|Died||9 August 1932 (aged 74)|
|Alma mater||Corpus Christi College, Oxford|
|Institutions||London School of Economics|
Born in Monkwearmouth, Sunderland, Wallas was the older brother of Katharine, later to become a politician. He was educated at Shrewsbury School and Corpus Christi College, Oxford. It was at Oxford that Wallas abandoned his religion[vague]. He taught at Highgate School until 1885, when he resigned rather than participate in communion, and was President of the Rationalist Press Association.
Wallas joined the Fabian Society in April 1886, following his acquaintances Sidney Webb and George Bernard Shaw. He was to resign in 1904 in protest at Fabian support for Joseph Chamberlain's tariff policy. In 1894 he was elected to the London School Board as a Progressive.
Wallas became chair of the board's school management committee in 1897, and until he was defeated in 1907, the encouragement of educational reform and the raising of academic standards in state schools were some his main activities.
He was appointed a university extension lecturer in 1890 and lectured at the newly-founded London School of Economics from 1895. In 1898, he published a biography of the early-19th-century utilitarian radical Francis Place. His most important academic writings were Human Nature in Politics (1908) and its successors, Great Society (1914) and Our Social Heritage (1921).
Wallas argued in The Great Society: A Psychological Analysis (1914) that a social-psychological analysis could explain the problems created by the impact of the Industrial Revolution on modern society. He contrasted the role of nature and nurture in modern society, concluded that humanity must depend largely on the improvements in nurture and put his faith in the development of stronger international operation.
In The Art of Thought (1926), he drew on the work of Hermann von Helmholtz and Henri Poincaré to propose one of the first complete models of the creative process, as consisting of the four-stage process of preparation (or saturation), incubation, illumination, and verification), which remains highly cited in scholarly works on creativity.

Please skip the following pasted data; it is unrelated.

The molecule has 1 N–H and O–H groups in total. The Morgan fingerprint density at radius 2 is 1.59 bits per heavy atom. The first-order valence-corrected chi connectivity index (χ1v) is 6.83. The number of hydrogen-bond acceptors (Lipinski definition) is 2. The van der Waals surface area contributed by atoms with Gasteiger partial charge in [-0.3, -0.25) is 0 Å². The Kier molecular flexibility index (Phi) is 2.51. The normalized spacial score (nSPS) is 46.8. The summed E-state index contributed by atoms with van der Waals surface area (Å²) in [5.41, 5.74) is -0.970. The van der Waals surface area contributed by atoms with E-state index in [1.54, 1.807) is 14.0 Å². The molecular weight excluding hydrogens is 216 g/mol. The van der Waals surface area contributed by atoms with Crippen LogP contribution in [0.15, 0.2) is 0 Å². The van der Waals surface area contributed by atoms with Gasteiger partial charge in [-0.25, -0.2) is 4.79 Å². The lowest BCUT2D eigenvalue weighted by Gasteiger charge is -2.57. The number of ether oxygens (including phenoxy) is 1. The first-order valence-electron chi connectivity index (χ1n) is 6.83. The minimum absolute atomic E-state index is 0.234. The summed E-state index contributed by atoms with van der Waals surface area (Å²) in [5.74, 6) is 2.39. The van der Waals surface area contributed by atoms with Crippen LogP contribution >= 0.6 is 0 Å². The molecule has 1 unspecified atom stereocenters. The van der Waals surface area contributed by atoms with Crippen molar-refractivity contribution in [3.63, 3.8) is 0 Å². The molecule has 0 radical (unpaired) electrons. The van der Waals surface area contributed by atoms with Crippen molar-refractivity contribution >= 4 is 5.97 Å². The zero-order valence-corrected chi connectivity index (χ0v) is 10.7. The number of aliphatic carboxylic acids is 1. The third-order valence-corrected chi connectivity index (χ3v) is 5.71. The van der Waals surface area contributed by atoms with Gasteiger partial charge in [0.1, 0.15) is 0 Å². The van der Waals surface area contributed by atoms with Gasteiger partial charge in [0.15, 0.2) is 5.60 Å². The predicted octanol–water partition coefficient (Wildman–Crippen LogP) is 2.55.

- Property Under Socialism (1889).
- What to Read: A List of Books for Social Reformers (1891).
- The Life of Francis Place, 1771–1854 (1898).
- Human Nature in Politics (1908).
- The Great Society: A Psychological Analysis (1914).
- Our Social Heritage (1921).
- The Art of Thought (1926).
- Social Judgment (1934).
- Image published in Pease, E. R.: The History of the Fabian Society, New York: E. P. Dutton & Co., 1916.
- Wiener, Martin J. "Wallas, Graham". Oxford Dictionary of National Biography (online ed.). Oxford University Press. doi:10.1093/ref:odnb/36706. (Subscription or UK public library membership required.)
- "Wallas, Katharine Talbot". Oxford Dictionary of National Biography (online ed.). Oxford University Press. doi:10.1093/ref:odnb/48690. (Subscription or UK public library membership required.)
- Sutherland, Gillian. "Wallas [née Radford], Ada". Oxford Dictionary of National Biography (online ed.). Oxford University Press. doi:10.1093/ref:odnb/71037. (Subscription or UK public library membership required.)
- M. Gell-Mann (1994). The Quark and the Jaguar. New York, pp. 264–65
- Wallas, Graham (1926). The Art of Thought. New York: Harcourt, Brace & Company. p. 10.
- Martin Wiener (1971). Between Two Worlds: the political thought of Graham Wallas, Oxford: Clarendon Press
- Asitananda Roy, The Psychological Politics of Graham Walls